Thursday, April 26, 2012


My Lilacs seem anemic this year. Perhaps the warm March weather forced them to bloom before their time. They smell wonderful though, and the Forget Me Nots did just fine.

Did you know Lilacs have a lifespan of fifty years and are a member of the Olive family?  Native to the Balkan Peninsula in Europe where they grew wild on rocky ledges, the plants were brought to western Europe for the gardens of royalty. The early settlers of North America brought Lilacs with them. The French of Detroit were no exception and Lilacs once dotted the Detroit River. 

I love Lilacs. Beautiful and hardy, they are an underlying theme of THE LAST LORD OF PARADISE.

My knowledge about Lilacs comes from an excellent website.

Tuesday, April 24, 2012


The Charles Trombly/Beaubien Home 1851 

Below are some links to "Detroit The History and Future of the Motor City". It has photos of everything, from historic buildings and homes to artwork and statues to churches and cemeteries. It lists locations and there's a detailed history with every photo.

Don't know why I haven't run across in my research before. I love this site. Here are just a few of the links about French Detroit.


Friday, April 20, 2012


I puzzled for a couple of days over the "favorite movie" box on my Blogger profile. Thinking of the hundreds of films my husband and I watched on Netflix over the years, nothing stood out in my mind. In fact, there were times when halfway through a movie I realized we'd seen it before––not exactly memorable films. I wanted to dismiss the favorite movie question as frivolous.

Then it came to me. A movie series that I never passed up, a family saga that compels me to to keep watching whenever I discover it on TV, even at one in the morning, even though I own the DVD boxed set.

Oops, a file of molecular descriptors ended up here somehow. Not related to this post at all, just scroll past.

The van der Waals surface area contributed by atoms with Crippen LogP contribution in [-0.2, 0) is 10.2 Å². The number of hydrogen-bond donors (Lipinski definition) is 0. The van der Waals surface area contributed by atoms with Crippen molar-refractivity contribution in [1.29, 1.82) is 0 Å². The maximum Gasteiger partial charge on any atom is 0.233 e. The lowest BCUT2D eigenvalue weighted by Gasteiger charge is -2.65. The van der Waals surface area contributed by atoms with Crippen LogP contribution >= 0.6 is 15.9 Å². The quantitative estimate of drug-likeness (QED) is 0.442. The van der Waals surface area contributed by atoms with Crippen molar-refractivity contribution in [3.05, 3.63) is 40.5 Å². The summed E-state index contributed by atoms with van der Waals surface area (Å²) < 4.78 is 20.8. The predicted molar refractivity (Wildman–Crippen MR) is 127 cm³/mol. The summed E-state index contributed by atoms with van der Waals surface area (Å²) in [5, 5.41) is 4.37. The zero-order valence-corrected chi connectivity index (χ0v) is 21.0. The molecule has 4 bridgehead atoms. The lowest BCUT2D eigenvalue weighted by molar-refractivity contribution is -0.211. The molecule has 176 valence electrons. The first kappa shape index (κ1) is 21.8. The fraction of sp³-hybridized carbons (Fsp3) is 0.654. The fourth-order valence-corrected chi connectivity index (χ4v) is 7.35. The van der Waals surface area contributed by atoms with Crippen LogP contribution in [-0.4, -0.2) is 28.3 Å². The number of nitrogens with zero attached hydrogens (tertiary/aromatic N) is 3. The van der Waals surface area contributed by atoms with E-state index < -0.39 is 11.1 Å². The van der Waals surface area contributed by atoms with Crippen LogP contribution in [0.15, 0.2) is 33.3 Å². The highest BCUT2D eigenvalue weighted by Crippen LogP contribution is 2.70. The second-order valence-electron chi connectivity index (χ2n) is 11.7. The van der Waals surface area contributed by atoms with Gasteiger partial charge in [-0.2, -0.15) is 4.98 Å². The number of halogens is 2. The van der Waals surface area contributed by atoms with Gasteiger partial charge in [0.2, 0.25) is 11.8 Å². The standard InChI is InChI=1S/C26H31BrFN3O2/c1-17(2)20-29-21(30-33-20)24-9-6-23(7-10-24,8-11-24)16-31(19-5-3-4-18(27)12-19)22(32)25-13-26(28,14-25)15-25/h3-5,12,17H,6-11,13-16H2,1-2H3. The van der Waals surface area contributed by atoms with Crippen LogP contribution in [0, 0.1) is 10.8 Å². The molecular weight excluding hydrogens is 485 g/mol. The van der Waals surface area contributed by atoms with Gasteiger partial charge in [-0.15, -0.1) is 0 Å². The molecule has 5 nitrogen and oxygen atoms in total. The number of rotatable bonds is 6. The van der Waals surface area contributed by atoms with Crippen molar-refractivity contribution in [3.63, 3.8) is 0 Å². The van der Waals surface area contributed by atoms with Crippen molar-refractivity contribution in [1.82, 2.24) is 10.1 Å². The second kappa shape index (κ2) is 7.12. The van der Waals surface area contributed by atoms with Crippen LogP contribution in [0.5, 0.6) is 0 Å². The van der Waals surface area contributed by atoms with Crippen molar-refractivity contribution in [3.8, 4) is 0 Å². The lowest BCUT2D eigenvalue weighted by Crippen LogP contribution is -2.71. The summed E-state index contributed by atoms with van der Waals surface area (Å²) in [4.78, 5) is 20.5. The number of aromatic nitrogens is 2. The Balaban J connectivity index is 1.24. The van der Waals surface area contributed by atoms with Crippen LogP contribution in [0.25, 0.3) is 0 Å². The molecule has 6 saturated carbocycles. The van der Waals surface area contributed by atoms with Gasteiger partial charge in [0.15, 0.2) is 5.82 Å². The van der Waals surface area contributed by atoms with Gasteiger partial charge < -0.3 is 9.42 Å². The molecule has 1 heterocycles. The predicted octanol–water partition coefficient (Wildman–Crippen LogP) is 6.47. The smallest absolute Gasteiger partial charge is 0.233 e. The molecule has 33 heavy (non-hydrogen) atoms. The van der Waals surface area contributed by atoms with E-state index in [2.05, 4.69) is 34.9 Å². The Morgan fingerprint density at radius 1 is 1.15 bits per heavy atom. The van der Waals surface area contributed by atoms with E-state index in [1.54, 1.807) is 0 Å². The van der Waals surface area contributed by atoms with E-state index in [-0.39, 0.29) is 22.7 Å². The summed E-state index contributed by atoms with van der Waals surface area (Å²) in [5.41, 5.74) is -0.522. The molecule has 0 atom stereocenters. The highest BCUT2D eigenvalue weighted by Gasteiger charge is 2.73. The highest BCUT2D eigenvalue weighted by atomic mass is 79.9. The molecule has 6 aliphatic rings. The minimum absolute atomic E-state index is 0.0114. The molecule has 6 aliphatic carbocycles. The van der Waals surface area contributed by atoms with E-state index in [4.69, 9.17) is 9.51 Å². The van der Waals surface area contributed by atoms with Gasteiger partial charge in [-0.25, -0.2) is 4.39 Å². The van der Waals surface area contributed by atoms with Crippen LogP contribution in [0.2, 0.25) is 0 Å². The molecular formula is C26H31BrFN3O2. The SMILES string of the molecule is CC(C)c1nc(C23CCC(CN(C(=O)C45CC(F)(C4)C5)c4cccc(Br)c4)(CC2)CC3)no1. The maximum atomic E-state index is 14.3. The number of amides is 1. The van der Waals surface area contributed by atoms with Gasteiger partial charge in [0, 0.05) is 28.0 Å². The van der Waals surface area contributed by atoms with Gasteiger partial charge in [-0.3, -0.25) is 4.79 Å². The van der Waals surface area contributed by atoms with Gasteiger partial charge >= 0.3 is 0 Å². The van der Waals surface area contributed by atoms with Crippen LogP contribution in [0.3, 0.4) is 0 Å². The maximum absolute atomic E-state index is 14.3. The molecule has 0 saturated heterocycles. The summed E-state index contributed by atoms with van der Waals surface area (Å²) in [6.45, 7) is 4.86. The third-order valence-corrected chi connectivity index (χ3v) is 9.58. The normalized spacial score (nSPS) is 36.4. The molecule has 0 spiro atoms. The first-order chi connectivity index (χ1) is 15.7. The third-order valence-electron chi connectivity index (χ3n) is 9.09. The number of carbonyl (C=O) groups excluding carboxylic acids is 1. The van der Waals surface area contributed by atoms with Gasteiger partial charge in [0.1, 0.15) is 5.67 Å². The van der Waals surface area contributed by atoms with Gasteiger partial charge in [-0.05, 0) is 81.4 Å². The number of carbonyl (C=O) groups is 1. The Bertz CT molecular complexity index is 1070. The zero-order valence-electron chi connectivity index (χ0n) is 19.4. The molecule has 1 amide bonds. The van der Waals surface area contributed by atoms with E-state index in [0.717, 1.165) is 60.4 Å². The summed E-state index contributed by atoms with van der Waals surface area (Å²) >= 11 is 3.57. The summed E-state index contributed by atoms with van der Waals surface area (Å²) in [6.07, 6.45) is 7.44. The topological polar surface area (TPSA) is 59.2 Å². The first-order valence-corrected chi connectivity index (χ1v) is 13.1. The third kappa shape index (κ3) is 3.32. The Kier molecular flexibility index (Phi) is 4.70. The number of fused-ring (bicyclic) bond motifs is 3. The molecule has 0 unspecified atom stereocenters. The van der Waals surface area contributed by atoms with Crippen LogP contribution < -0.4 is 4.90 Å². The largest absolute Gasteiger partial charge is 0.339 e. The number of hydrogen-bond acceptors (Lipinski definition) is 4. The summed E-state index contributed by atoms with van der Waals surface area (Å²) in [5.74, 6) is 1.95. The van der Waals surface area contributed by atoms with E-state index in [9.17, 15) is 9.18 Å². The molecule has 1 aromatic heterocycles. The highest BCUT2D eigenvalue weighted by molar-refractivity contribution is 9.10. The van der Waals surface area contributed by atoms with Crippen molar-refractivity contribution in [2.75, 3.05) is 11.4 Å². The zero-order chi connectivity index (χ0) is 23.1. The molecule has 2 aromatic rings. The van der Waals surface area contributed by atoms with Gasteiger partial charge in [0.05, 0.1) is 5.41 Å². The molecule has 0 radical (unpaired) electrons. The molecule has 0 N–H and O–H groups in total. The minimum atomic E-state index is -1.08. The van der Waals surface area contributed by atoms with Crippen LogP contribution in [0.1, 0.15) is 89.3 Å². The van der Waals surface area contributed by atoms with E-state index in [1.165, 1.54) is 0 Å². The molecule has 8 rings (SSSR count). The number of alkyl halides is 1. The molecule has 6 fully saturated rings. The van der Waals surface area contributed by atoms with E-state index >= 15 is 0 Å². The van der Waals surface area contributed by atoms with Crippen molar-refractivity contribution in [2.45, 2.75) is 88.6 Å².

My all time favorite movie is, Francis Ford Coppola's The Godfather. I violent, and I hate violent movies. Yet I can watch The Godfather series over and over. I love the earthy quality of the characters, their Italian names, their hearty meals with red wine, their celebration of marriage and children as a serious matter, but it's their strong family ties that keep me watching. And in spite of whatever evil the Corleones might do, how far adrift they go, they are anchored by the Catholic Church. The Church is their only lifeline to goodness, and they know it.

I wasn't channeling Mario Puzo as I wrote The Last Lord of Paradise series. It is nothing like The Godfather. Yet I realize now these two stories have many of the same underlying ideas––food and drink, marriage and children are the future, and generations of families all anchored by their Catholic faith.

Thank you Blogger.
Vivian :) 

Tuesday, April 17, 2012

Come to Paradis, a place so beautiful, so peaceful, you can hear the truth ... if you want to.

Hidden from the outside world by a vast swamp and ridge of gray rock, a group of Detroit River French got down on one knee and took an Oath of Fealty to the man who led them out of British rule at Detroit. Thankful for their new home they called it Paradis, or Heaven. And on that day in 1766, they vowed loyalty to Anton Gauchere and his heirs, pronounced him Lord of Paradis, and swore to keep  their settlement "forever isolated, peaceful and French."

For six generations they thrived in Paradis. In its beauty and quiet they became vividly alive, drawing the joy of life from their marriages, their many children, their Catholic faith, and the strength of their Seigneur, the Lord of Paradise. 

The Last Lord of Paradise is a series of six books. As in any real life family saga each generation builds on the one before it. So here is Generation One, Jeanne and Anton. Enjoy.